Thanks for the reminder that it varies. And it is worth noting that "the NHS" isn't an employer... there are different NHSs in different countries and in England each "Trust" and some other organisations are separate legal entities. National pay scales are widely used but are not universal.

Jonathan

Scotland is pretty much universal is having services in-house. The few exceptions are maintenance staff, electricians, joiners, plumbers etc, in PFI builds.

Those employed at transition are TUPEd over which offers some protection, though for a limited period.

In one circumstance I know of in England ( I still have contact with the staff concerned) their pay since being transferred has increased, though at the expense of reducing other benefits. Any new staff have been employed at ‘competitive rates’ but face disciplinary action if they discuss salary with others! The point on discussing salaries is also common among employers of field service engineers from third party companies.

So some positive and some negative outcomes from the change.

At present the SNP government block any such things here.

Pebble
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Re: Did you clap this time round - or last time?

Postby Pebble » 10 Jan 2021, 11:23am

Jdsk wrote:
Pebble wrote:it would appear that before overtime a nurse with a bit of experience will be on 33-35K (about 45% higher than average uk income)...

That doesn't sound accurate to me.

It's probably best to use medians because of the skewed distribution, and to take into account the small number of nurses in senior organisational rôles who are paid much more (and medians are more resistant to this), especially after the enormous pressure a few years ago to reclassify these as "nursing" rather than "management".

The BBC's analysis then gives:

Image
https://www.bbc.co.uk/news/uk-52312038


Jonathan

just looking at the lorry drivers pay in that table and I'm going to conclude that the whole table is possible nonsense - typical bbc brainwashing
and that is before we even get to job security /, pensions etc.

Jdsk
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Re: Did you clap this time round - or last time?

Postby Jdsk » 10 Jan 2021, 11:29am

Wow... the BBC quote ONS data. And we immediately get to "possible nonsense", "brainwashing" and factors other than salary.

When you'd quoted a recruitment agency as a reliable source!
Pebble wrote:it would appear that before overtime a nurse with a bit of experience will be on 33-35K (about 45% higher than average uk income)...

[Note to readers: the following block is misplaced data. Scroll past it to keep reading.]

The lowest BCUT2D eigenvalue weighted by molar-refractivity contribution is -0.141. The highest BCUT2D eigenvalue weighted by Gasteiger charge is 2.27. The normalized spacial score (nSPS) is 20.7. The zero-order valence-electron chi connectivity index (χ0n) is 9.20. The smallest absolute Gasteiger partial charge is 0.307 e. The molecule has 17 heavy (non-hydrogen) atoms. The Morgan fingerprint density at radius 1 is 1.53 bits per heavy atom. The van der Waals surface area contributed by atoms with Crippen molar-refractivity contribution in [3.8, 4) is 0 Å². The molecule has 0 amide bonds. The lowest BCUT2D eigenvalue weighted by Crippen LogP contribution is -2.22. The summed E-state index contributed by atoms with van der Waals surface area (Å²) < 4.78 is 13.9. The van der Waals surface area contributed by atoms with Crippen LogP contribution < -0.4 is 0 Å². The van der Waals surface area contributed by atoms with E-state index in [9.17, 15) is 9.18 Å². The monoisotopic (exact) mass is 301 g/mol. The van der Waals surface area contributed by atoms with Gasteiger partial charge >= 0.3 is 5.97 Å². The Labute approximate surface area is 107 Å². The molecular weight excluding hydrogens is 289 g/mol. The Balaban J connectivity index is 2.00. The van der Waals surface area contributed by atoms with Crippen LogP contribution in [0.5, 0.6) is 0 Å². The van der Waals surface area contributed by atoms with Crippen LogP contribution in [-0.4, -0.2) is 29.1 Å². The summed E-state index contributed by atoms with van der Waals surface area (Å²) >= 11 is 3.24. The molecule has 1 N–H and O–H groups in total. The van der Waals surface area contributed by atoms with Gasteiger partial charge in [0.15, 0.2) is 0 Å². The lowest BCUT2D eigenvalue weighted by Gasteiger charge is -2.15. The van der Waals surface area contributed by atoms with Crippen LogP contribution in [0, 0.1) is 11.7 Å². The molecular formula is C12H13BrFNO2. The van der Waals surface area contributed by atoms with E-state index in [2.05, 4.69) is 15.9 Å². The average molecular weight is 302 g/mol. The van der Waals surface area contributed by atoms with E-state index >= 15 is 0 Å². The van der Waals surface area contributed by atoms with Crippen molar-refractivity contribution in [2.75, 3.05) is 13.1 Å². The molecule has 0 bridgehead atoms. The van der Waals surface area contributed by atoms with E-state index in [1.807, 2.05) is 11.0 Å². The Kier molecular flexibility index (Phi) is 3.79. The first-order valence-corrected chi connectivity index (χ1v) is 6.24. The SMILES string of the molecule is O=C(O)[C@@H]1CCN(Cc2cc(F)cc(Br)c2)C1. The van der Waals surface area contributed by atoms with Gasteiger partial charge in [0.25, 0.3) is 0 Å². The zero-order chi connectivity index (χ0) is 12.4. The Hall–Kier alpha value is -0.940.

https://www.nurses.co.uk/nursing/blog/a ... k-in-2020/

Jonathan

Pebble
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Re: Did you clap this time round - or last time?

Postby Pebble » 10 Jan 2021, 11:50am

Jdsk wrote:Wow... the BBC quote ONS data. And we immediately get to "possible nonsense", "brainwashing" and factors other than salary.

When you'd quoted a recruitment agency as a reliable source!
Pebble wrote:it would appear that before overtime a nurse with a bit of experience will be on 33-35K (about 45% higher than average uk income)...
https://www.nurses.co.uk/nursing/blog/a ... k-in-2020/

Jonathan

the figure I gave ties in well with the figures from your table - may be the ONS data is accurate for public sector, it is certainly wildly inaccurate for the private sector. I just don't trust the BBC and that report just confirms. And yes pesions and job security are very important when considering remuneration, probably more important than salary.

landsurfer
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Re: Did you clap this time round - or last time?

Postby landsurfer » 10 Jan 2021, 12:04pm

My niece is a nurse. She qualified 8 years ago. 2019 she earned £38k ... 2020 she's earned a lot more due to overtime and doing some work in the private sector to support the outsourcing that Covid caused ...
How do i know .... because we discussed it over the xmas period ...
Be More Mike.
The Road Goes On Forever

Cowsham
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Re: Did you clap this time round - or last time?

Postby Cowsham » 10 Jan 2021, 1:10pm

Train Drivers ! Choo choo.....or choo ching !

Phileas
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Location: Bristol

Re: Did you clap this time round - or last time?

Postby Phileas » 10 Jan 2021, 3:45pm

Pebble wrote:...I just don't trust the BBC and that report just confirms...

Presumably, if the report confirms the untrustworthiness of the BBC, you have some confounding data to hand that would enlighten the rest of us?

mumbojumbo
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Re: Did you clap this time round - or last time?

Postby mumbojumbo » 10 Jan 2021, 4:55pm

Did not clap on either occasions,as feel such gestures are empty.Many who clap have probably voted for parties fixated with income tax cuts and expenditure restraints.